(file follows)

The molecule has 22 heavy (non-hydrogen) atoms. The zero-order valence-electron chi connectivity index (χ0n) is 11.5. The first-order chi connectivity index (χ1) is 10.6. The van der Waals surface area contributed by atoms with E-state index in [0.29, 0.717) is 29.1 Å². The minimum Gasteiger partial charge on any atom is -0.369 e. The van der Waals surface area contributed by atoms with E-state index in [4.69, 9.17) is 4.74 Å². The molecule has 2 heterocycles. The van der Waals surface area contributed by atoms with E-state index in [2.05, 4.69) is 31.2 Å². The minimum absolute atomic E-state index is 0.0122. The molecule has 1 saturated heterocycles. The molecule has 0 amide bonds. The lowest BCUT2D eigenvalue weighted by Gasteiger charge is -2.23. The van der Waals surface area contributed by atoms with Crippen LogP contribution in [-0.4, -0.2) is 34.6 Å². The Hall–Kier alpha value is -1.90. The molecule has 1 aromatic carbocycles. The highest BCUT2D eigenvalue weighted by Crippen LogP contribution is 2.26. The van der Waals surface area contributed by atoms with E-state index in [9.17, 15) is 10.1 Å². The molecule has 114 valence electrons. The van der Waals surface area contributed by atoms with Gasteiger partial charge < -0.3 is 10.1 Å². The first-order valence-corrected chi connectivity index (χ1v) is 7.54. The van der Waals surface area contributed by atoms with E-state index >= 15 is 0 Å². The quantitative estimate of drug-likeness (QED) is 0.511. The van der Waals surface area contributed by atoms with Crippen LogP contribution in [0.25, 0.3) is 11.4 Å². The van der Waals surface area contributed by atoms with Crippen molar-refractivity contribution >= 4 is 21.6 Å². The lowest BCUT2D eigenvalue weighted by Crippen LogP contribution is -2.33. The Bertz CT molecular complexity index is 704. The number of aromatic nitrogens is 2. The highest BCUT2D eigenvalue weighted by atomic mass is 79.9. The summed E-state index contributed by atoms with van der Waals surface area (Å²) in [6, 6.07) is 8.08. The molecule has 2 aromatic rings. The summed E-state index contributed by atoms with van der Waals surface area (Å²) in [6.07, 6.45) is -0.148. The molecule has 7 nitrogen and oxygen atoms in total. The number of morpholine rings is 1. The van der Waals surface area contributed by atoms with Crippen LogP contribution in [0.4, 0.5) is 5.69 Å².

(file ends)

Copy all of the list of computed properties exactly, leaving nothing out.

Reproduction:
The molecule has 22 heavy (non-hydrogen) atoms. The zero-order valence-electron chi connectivity index (χ0n) is 11.5. The first-order chi connectivity index (χ1) is 10.6. The van der Waals surface area contributed by atoms with E-state index in [0.29, 0.717) is 29.1 Å². The minimum Gasteiger partial charge on any atom is -0.369 e. The van der Waals surface area contributed by atoms with E-state index in [4.69, 9.17) is 4.74 Å². The molecule has 2 heterocycles. The van der Waals surface area contributed by atoms with E-state index in [2.05, 4.69) is 31.2 Å². The minimum absolute atomic E-state index is 0.0122. The molecule has 1 saturated heterocycles. The molecule has 0 amide bonds. The lowest BCUT2D eigenvalue weighted by Gasteiger charge is -2.23. The van der Waals surface area contributed by atoms with Crippen LogP contribution in [-0.4, -0.2) is 34.6 Å². The Hall–Kier alpha value is -1.90. The molecule has 1 aromatic carbocycles. The highest BCUT2D eigenvalue weighted by Crippen LogP contribution is 2.26. The van der Waals surface area contributed by atoms with E-state index in [9.17, 15) is 10.1 Å². The molecule has 114 valence electrons. The van der Waals surface area contributed by atoms with Gasteiger partial charge < -0.3 is 10.1 Å². The first-order valence-corrected chi connectivity index (χ1v) is 7.54. The van der Waals surface area contributed by atoms with E-state index >= 15 is 0 Å². The quantitative estimate of drug-likeness (QED) is 0.511. The van der Waals surface area contributed by atoms with Crippen LogP contribution in [0.25, 0.3) is 11.4 Å². The van der Waals surface area contributed by atoms with Crippen molar-refractivity contribution >= 4 is 21.6 Å². The lowest BCUT2D eigenvalue weighted by Crippen LogP contribution is -2.33. The Bertz CT molecular complexity index is 704. The number of aromatic nitrogens is 2. The highest BCUT2D eigenvalue weighted by atomic mass is 79.9. The summed E-state index contributed by atoms with van der Waals surface area (Å²) in [6, 6.07) is 8.08. The molecule has 2 aromatic rings. The summed E-state index contributed by atoms with van der Waals surface area (Å²) in [6.07, 6.45) is -0.148. The molecule has 7 nitrogen and oxygen atoms in total. The number of morpholine rings is 1. The van der Waals surface area contributed by atoms with Crippen LogP contribution in [0.4, 0.5) is 5.69 Å².